The story begins in the early 1950s with Eileen Tumulty, the American daughter of two Irish immigrants. Eileen’s hard-working, barroom-preaching father is trying his damnedest to provide while shunning racetrack bookies. Her mother, reeling from a miscarriage, spends her days drinking herself into a quiet stupor to quell the pain. Eileen is left without anything to call her own, and vows to become empowered and successful as she grows up. We Are Not Ourselves is Eileen’s story as she searches for the American Dream in New York City.
After college, Eileen takes a well-paying job in a city hospital and marries Ed Leary. Ed is a scientist and professor at a community college whose dedication to academic integrity keeps him in the classroom and out of the Dean's office, where Eileen wishes he would be. After months of failed conception, Eileen and Ed are graced with Connell, who grows up pudgy and struggles with body image issues amongst his classmates. Against Ed’s wishes, Eileen decides to move the family out of their comfortable apartment in Jackson Heights and into a large, dilapidated house in the upper-middle class suburbs. She hopes that tasking Connell and Ed with evening home improvements will help bring the family closer, but Connell is preoccupied with developing renown at his new school and Ed is seemingly inundated with his studies. While Eileen achieves her childhood goal of working domesticity, the Learys are not nearly as cohesive as she wishes. Her efforts to bring them together only cause more tension, which, when combined with the everyday tribulations they experience in their personal lives, stress everyone into a state of crisis.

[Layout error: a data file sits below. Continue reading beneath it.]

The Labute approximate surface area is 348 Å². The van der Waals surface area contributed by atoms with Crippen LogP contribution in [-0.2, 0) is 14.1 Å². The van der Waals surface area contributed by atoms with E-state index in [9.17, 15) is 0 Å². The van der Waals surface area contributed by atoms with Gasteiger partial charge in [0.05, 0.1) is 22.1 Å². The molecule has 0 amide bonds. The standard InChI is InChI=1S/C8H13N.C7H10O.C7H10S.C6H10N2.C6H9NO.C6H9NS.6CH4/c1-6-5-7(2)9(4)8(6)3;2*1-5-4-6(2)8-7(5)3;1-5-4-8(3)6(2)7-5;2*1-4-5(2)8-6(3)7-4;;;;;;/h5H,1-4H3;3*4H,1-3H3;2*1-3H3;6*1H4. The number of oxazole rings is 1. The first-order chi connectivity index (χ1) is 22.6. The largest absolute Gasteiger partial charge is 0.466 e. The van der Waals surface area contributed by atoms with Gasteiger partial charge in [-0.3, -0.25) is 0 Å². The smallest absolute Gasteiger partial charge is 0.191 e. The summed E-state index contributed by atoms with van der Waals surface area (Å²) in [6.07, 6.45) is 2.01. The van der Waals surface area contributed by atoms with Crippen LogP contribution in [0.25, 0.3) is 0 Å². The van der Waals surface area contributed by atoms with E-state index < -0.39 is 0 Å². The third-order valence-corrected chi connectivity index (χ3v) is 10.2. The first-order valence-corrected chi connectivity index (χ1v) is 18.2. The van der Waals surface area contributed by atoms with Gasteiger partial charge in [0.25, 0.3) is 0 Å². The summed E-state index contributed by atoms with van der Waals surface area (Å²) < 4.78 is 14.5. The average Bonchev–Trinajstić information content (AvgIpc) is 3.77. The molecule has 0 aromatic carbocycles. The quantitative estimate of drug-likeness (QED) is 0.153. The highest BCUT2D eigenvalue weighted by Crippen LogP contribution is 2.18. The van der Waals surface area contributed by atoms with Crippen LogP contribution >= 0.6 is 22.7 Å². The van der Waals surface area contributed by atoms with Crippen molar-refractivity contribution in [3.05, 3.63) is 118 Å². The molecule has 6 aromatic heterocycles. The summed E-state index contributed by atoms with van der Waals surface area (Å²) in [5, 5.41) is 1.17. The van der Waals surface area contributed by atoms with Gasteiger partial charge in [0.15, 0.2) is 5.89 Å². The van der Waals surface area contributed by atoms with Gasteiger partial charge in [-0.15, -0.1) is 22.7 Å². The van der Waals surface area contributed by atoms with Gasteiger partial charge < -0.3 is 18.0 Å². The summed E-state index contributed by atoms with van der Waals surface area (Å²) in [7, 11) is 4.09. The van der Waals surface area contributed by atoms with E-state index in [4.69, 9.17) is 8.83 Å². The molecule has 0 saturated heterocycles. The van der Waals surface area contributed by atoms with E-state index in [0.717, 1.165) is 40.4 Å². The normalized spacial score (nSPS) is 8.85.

Thomas asks in We Are Not Ourselves if it still counts as the American Dream when it comes with so many hitches and broken promises, and he does so through an incredibly well-developed cast of characters and with beautiful, insightful prose. Contemporary fiction enthusiasts and readers who enjoy deep characterization should not miss this wonderful debut.
Anthony Breznican, senior staff writer for Entertainment Weekly, is trying his hand at fiction writing with his debut novel Brutal Youth. This omniscient view of a parochial high school demonstrates how vicious adolescence can be, and what lengths people will go to hide their secrets.